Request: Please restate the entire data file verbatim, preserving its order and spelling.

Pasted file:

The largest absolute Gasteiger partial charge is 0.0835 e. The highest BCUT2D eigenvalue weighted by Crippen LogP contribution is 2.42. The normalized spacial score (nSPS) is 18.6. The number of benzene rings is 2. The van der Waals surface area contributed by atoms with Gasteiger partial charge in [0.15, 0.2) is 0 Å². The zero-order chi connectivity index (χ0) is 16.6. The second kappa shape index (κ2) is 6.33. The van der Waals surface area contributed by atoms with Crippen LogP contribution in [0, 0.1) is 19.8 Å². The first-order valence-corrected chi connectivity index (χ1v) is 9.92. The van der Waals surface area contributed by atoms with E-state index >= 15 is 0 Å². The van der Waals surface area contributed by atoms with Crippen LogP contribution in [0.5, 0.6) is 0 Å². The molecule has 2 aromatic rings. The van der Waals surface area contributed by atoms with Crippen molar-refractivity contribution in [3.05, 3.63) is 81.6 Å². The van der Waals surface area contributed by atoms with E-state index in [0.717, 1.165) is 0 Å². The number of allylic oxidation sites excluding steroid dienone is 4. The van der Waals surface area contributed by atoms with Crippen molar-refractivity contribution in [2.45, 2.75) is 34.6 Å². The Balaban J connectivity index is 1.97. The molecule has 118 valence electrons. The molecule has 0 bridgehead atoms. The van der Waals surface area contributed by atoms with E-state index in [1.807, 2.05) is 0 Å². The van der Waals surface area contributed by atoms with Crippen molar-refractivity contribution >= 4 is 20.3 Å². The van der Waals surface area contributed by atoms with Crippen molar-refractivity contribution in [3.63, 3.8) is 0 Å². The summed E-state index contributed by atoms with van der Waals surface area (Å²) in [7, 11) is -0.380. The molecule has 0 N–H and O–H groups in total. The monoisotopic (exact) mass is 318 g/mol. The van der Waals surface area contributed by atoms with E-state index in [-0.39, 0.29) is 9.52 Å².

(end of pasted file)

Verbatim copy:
The largest absolute Gasteiger partial charge is 0.0835 e. The highest BCUT2D eigenvalue weighted by Crippen LogP contribution is 2.42. The normalized spacial score (nSPS) is 18.6. The number of benzene rings is 2. The van der Waals surface area contributed by atoms with Gasteiger partial charge in [0.15, 0.2) is 0 Å². The zero-order chi connectivity index (χ0) is 16.6. The second kappa shape index (κ2) is 6.33. The van der Waals surface area contributed by atoms with Crippen LogP contribution in [0, 0.1) is 19.8 Å². The first-order valence-corrected chi connectivity index (χ1v) is 9.92. The van der Waals surface area contributed by atoms with E-state index >= 15 is 0 Å². The van der Waals surface area contributed by atoms with Crippen LogP contribution in [0.5, 0.6) is 0 Å². The molecule has 2 aromatic rings. The van der Waals surface area contributed by atoms with Crippen molar-refractivity contribution in [3.05, 3.63) is 81.6 Å². The van der Waals surface area contributed by atoms with E-state index in [0.717, 1.165) is 0 Å². The number of allylic oxidation sites excluding steroid dienone is 4. The van der Waals surface area contributed by atoms with Crippen molar-refractivity contribution in [2.45, 2.75) is 34.6 Å². The Balaban J connectivity index is 1.97. The molecule has 118 valence electrons. The molecule has 0 bridgehead atoms. The van der Waals surface area contributed by atoms with E-state index in [1.807, 2.05) is 0 Å². The van der Waals surface area contributed by atoms with Crippen molar-refractivity contribution >= 4 is 20.3 Å². The van der Waals surface area contributed by atoms with Crippen molar-refractivity contribution in [3.63, 3.8) is 0 Å². The summed E-state index contributed by atoms with van der Waals surface area (Å²) in [7, 11) is -0.380. The molecule has 0 N–H and O–H groups in total. The monoisotopic (exact) mass is 318 g/mol. The van der Waals surface area contributed by atoms with E-state index in [-0.39, 0.29) is 9.52 Å².